Bears

Hawks respond to Torres suspension

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Hawks respond to Torres suspension

GLENDALE Marian Hossas gear hung in a locker at Jobing.com Arena, a bit of symbolism and, perhaps, motivation.

And be it his absence, thanks to Raffi Torres 25-game-suspension-earning hit, or the fact that the Blackhawks playoff lives are at stake tonight, theyll need to find all the motivation they can.

The Blackhawks are fighting the uphill battle beginning tonight, as they try to stave off elimination to the Phoenix Coyotes in Game 5 of their Western Conference quarterfinal matchup. And as news of Torres suspension came out, it was little consolation for some.

The reaction (to the suspension) is we lost Hoss, forward Andrew Brunette said. I dont think we get any satisfaction in X amount of games he was suspended. Were missing arguably our best player, and theres no satisfaction in that.

Jonathan Toews said the same.

We take a little satisfaction in seeing some justice there, but Marian Hossa is still at home, not feeling like himself, he said. It doesnt bring him back to our lineup and feel ready.

No, but there has to be motivation or make that desperation. For the second consecutive season theyre facing a steep climb, able to match Phoenix down the stretch in regulation but unable to stop them in three out of four overtimes. The energy level has to be immediate tonight.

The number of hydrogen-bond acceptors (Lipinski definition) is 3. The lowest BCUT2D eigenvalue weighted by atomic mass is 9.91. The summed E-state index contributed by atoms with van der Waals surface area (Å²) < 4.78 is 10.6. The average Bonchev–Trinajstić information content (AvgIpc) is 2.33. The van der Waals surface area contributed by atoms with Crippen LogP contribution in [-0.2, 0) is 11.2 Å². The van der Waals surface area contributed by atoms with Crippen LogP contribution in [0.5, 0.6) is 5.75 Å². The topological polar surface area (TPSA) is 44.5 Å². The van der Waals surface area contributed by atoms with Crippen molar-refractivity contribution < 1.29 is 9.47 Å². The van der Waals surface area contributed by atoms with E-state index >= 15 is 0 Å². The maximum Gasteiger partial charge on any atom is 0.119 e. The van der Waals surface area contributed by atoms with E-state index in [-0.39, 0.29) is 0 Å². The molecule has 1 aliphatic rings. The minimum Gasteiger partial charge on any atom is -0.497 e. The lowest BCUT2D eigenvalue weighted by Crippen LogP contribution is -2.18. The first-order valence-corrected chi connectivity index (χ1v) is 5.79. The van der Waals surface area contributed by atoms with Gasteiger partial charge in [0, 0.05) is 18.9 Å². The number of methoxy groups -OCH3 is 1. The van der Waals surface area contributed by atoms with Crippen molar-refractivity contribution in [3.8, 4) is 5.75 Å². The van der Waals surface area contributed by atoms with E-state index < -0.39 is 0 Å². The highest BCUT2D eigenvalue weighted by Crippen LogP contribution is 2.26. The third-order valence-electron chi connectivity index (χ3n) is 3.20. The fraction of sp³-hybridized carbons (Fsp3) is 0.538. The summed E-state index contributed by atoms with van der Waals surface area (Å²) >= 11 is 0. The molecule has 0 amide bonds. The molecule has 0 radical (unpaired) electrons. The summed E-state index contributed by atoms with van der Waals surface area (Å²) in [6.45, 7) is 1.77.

Our mindset going into today is, after those two games (at home), we have to find some excitement in our team. We need more pace, more enthusiasm; we have to be all-out desperate tonight, coach Joel Quenneville said. If you look at the smaller picture, its comparable last year when we found a way to work ourselves back (against Vancouver). We have to get some positive encouragement; were at the point where talk isnt going to get it done.

But a pep talk still doesnt hurt. After Quenneville got done with his post-skate talk and the coaches left the ice, the Blackhawks remained and Toews did one of his own. Players werent willing to divulge what was said.

Thats between us as a team, Brendan Morrison said. But obviously hes saying the right things a leader does to get us ready.

Toews said theres some satisfaction in the Torres ruling. But if the Blackhawks dont use that, or their current situation in this series, as motivation, it all rings hollow.

The Blackhawks have all the motivation they need for tonight, be it in a fallen teammates symbolic locker or the brink of elimination. That drive has to come out tonight, or there is no more games for which to get motivated.

We need something to get excited about, Quenneville said. Coming off those two games, we need a win and thats where the excitements got to come from. Weve got to leave it out there.

Matt Nagy calls Kevin White a 'great weapon' with a new future

Matt Nagy calls Kevin White a 'great weapon' with a new future

Former first-round pick Kevin White hasn't caught a break -- or a touchdown -- through the first three years of his career. He has more season-ending injuries than 100-yard games and after an offseason focused on upgrades at wide receiver, White's future in Chicago beyond 2018 is very much in doubt.

Ryan Pace declined the fifth-year option in White's rookie contract, making this a prove-it year for the pass-catcher who once resembled a blend of Larry Fitzgerald and Dez Bryant during his time at West Virginia.